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Children’s Health Queensland Hospital and Health Service Children’s Health Queensland Hospital and Health Service

Thrush in babies fact sheet

Thrush in babies

Thrush can happen in and around the mouths (oral thrush) of babies, on their bottom and around their nappy area (nappy thrush). It’s a fungal infection caused by a yeast called Candida albicans that’s commonly found in everyone’s body, but normally balanced out with other healthy bacteria. If the balance gets upset (by a course of antibiotics, for example), the Candida albicans can outnumber the healthy bacteria and cause an infection.

Babies can be prone to thrush because their immune system is still developing. If a baby is being breastfed and has oral thrush, it’s possible for the infection to be passed on to their mother’s nipples. You or your baby will both need to be treated, even if only one of you has symptoms. Generally, thrush is not harmful and can be easily treated.

Signs and symptoms

Oral thrush
Babies may have a white or grey coating on their tongue and white or red spots on the inside of their cheeks. The coating is different to milk which can be wiped off their tongue easily. Their tongue and mouth may become red and sore and make it difficult for them to feed.

Nappy thrush
Nappy thrush looks like a bright red and shiny rash with clear patches on babies’ bottom and in their nappy area, it can be in their skin folds. Red dots or pus-like bumps (pustules) may happen around the edge of the rash.

Nappy rash is different because it happens from moisture on babies’ skin and is usually cleared in a couple of days. Thrush can take longer to clear and often comes back.


If you treat thrush infections quickly it can prevent them getting worse.

There are a range of treatments available. It’s best to see a doctor before starting any treatment, so you’ve got the right plan for you and your baby.

Generally, nappy and nipple thrush is treated with antifungal creams or ointments which are available from a chemist without a prescription.

Treatments for oral thrush include gels and drops which you carefully measure and apply on your baby’s tongue and gums using your finger. They’re also available without a prescription.

Treatments are safe to use if you follow instructions carefully, you should see an improvement within 24 – 48 hours.

Make sure you also:

  • wash your hands well after changing your baby’s nappy and before and after applying creams, ointments or gels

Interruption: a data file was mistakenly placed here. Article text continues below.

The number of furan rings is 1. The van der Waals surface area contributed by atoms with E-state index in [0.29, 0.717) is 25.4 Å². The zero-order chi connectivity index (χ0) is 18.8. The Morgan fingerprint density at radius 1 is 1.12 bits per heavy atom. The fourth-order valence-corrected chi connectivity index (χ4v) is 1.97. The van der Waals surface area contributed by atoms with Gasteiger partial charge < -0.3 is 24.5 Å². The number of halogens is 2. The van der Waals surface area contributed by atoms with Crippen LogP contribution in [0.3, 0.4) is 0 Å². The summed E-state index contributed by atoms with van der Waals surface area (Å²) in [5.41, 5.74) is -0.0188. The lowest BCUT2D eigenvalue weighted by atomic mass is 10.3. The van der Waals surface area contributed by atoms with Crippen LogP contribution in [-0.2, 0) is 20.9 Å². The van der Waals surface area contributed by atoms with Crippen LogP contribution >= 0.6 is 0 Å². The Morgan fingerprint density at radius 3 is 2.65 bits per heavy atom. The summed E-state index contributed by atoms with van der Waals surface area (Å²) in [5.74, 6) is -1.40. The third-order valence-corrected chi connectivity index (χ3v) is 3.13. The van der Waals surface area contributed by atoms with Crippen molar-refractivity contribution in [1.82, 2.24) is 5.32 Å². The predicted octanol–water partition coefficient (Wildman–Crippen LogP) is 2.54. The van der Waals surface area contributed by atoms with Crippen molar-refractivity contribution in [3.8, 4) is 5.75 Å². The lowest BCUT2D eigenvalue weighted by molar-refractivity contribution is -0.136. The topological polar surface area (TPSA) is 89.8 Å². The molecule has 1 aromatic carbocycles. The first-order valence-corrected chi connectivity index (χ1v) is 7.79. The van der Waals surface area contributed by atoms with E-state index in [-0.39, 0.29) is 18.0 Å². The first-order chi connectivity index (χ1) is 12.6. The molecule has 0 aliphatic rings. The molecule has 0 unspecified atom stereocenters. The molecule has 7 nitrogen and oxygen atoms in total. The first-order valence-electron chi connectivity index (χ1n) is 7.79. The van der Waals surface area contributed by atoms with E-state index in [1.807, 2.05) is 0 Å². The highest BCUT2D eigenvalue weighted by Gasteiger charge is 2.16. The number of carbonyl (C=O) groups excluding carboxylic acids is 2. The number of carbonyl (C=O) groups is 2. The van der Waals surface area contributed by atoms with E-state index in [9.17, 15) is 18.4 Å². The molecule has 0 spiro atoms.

• sterilise dummies regularly, as well as any toys that your baby puts in their mouth
  • sterilise bottles, feeding or expressing equipment after each use, especially the teats and nipple shields
  • wash towels, bras and cloth nursing pads in hot soapy water, rinse well and air-dry outside if you are breastfeeding.

Key points

  • Thrush is a fungal infection caused by a yeast called Candida albicans which happens when there is an imbalance in healthy bacteria in the body, which can be common after a course of antibiotics.
  • Babies can develop oral thrush and pass it to their mother’s nipples if they are breastfeeding
  • Nappy thrush looks like a bright red shiny rash with clear patches, and red dots with pus-like bumps. It’s different to nappy rash, which happens because of moisture on babies’ skin.
  • Antifungal creams, ointments, gels and drops are commonly used to treat thrush. See your doctor, lactation nurse or child health nurse to choose the right treatment for your baby.

Commonly asked questions

Can thrush be prevented in babies?
It’s not clear whether thrush infections can be prevented in babies because it happens for a range of reasons. If your baby has thrush follow the advice from your doctor or healthcare professional and be consistent with good hygiene practices, such as washing your hands after changing your baby’s nappy, sterilising feeding aids and washing items that come into contact with you and your baby.

Is it safe to breastfeed while I’m being treated for thrush?
Yes. Your baby may be fussy during treatment of a thrush infection.  Some mothers wipe the treatment off their nipples before feeding because their baby doesn’t like the taste. Creams or ointments mothers use to treat nipple thrush are safe for babies’ in small amounts.

Thrush is generally only a temporary problem, so you can continue breastfeeding.

What’s the difference between nappy rash and nappy thrush?
Nappy rash happens from moisture on babies’ skin and is usually cleared in a couple of days. It can be treated by keeping babies’ skin dry. Thrush is an infection caused by a healthy bacterial imbalance. It can be treated with antifungal creams and ointments which are available from your chemist.

For more information

Australian Breastfeeding Association |

Developed by the Lactation Service, Queensland Children’s Hospital. We acknowledge the input of consumers and carers.

Resource ID: FS047 Reviewed: June 2021

This information has been produced by healthcare professionals as a guideline only and is intended to support, not replace, discussion with your child’s doctor or healthcare professionals. Information is updated regularly, so please check you are referring to the most recent version. Seek medical advice, as appropriate, for concerns regarding your child’s health.